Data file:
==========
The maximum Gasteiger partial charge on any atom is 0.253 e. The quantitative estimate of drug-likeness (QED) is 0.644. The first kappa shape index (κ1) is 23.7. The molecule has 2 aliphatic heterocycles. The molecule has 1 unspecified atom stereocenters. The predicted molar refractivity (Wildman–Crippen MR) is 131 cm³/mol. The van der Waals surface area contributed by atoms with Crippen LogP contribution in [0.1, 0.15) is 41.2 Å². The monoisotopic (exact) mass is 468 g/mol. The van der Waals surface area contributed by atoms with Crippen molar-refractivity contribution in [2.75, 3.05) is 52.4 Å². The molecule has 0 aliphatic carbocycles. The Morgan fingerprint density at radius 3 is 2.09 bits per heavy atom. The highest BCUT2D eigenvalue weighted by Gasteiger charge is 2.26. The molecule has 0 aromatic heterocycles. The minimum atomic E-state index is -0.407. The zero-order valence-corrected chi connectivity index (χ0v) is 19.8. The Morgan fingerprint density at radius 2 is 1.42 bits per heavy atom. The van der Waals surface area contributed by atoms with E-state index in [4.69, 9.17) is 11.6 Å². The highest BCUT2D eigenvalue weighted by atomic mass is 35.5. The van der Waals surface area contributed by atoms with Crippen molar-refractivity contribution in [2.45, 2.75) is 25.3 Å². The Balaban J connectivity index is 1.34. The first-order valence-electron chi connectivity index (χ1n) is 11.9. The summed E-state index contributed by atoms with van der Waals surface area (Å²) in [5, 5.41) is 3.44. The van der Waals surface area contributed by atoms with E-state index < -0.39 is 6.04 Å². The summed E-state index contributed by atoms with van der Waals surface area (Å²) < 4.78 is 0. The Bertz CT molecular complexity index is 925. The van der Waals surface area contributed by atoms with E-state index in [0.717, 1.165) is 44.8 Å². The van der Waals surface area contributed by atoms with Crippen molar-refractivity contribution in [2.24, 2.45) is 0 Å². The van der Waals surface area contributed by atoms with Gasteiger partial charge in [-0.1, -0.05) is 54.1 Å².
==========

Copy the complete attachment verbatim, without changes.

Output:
The maximum Gasteiger partial charge on any atom is 0.253 e. The quantitative estimate of drug-likeness (QED) is 0.644. The first kappa shape index (κ1) is 23.7. The molecule has 2 aliphatic heterocycles. The molecule has 1 unspecified atom stereocenters. The predicted molar refractivity (Wildman–Crippen MR) is 131 cm³/mol. The van der Waals surface area contributed by atoms with Crippen LogP contribution in [0.1, 0.15) is 41.2 Å². The monoisotopic (exact) mass is 468 g/mol. The van der Waals surface area contributed by atoms with Crippen molar-refractivity contribution in [2.75, 3.05) is 52.4 Å². The molecule has 0 aliphatic carbocycles. The Morgan fingerprint density at radius 3 is 2.09 bits per heavy atom. The highest BCUT2D eigenvalue weighted by Gasteiger charge is 2.26. The molecule has 0 aromatic heterocycles. The minimum atomic E-state index is -0.407. The zero-order valence-corrected chi connectivity index (χ0v) is 19.8. The Morgan fingerprint density at radius 2 is 1.42 bits per heavy atom. The van der Waals surface area contributed by atoms with E-state index in [4.69, 9.17) is 11.6 Å². The highest BCUT2D eigenvalue weighted by atomic mass is 35.5. The van der Waals surface area contributed by atoms with Crippen molar-refractivity contribution in [2.45, 2.75) is 25.3 Å². The Balaban J connectivity index is 1.34. The first-order valence-electron chi connectivity index (χ1n) is 11.9. The summed E-state index contributed by atoms with van der Waals surface area (Å²) in [5, 5.41) is 3.44. The van der Waals surface area contributed by atoms with E-state index < -0.39 is 6.04 Å². The summed E-state index contributed by atoms with van der Waals surface area (Å²) < 4.78 is 0. The Bertz CT molecular complexity index is 925. The van der Waals surface area contributed by atoms with E-state index in [0.717, 1.165) is 44.8 Å². The van der Waals surface area contributed by atoms with Crippen molar-refractivity contribution in [2.24, 2.45) is 0 Å². The van der Waals surface area contributed by atoms with Gasteiger partial charge in [-0.1, -0.05) is 54.1 Å².